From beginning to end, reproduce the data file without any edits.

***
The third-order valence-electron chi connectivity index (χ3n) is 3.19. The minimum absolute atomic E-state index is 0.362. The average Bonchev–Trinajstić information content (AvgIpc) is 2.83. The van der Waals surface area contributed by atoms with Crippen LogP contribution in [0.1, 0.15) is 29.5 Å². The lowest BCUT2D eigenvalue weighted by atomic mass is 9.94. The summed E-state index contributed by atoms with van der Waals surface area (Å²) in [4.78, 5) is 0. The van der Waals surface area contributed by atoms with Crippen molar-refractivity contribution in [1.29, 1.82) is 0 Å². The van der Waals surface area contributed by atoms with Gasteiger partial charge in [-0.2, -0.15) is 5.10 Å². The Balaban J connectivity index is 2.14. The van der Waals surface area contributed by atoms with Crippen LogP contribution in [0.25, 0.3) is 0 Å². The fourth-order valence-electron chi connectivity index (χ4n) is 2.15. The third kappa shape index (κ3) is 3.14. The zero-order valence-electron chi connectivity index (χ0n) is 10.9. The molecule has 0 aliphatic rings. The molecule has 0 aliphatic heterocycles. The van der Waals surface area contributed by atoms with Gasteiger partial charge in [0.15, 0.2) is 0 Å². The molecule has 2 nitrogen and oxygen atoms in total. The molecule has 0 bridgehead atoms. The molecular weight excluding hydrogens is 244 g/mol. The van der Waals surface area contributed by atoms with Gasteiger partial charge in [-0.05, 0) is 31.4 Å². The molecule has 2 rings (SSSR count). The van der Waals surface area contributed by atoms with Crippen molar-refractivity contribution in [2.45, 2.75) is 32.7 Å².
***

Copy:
The third-order valence-electron chi connectivity index (χ3n) is 3.19. The minimum absolute atomic E-state index is 0.362. The average Bonchev–Trinajstić information content (AvgIpc) is 2.83. The van der Waals surface area contributed by atoms with Crippen LogP contribution in [0.1, 0.15) is 29.5 Å². The lowest BCUT2D eigenvalue weighted by atomic mass is 9.94. The summed E-state index contributed by atoms with van der Waals surface area (Å²) in [4.78, 5) is 0. The van der Waals surface area contributed by atoms with Crippen molar-refractivity contribution in [1.29, 1.82) is 0 Å². The van der Waals surface area contributed by atoms with Gasteiger partial charge in [-0.2, -0.15) is 5.10 Å². The Balaban J connectivity index is 2.14. The van der Waals surface area contributed by atoms with Crippen LogP contribution in [0.25, 0.3) is 0 Å². The fourth-order valence-electron chi connectivity index (χ4n) is 2.15. The third kappa shape index (κ3) is 3.14. The zero-order valence-electron chi connectivity index (χ0n) is 10.9. The molecule has 0 aliphatic rings. The molecule has 0 aliphatic heterocycles. The van der Waals surface area contributed by atoms with Gasteiger partial charge in [0.15, 0.2) is 0 Å². The molecule has 2 nitrogen and oxygen atoms in total. The molecule has 0 bridgehead atoms. The molecular weight excluding hydrogens is 244 g/mol. The van der Waals surface area contributed by atoms with Gasteiger partial charge in [-0.05, 0) is 31.4 Å². The molecule has 2 rings (SSSR count). The van der Waals surface area contributed by atoms with Crippen molar-refractivity contribution in [2.45, 2.75) is 32.7 Å².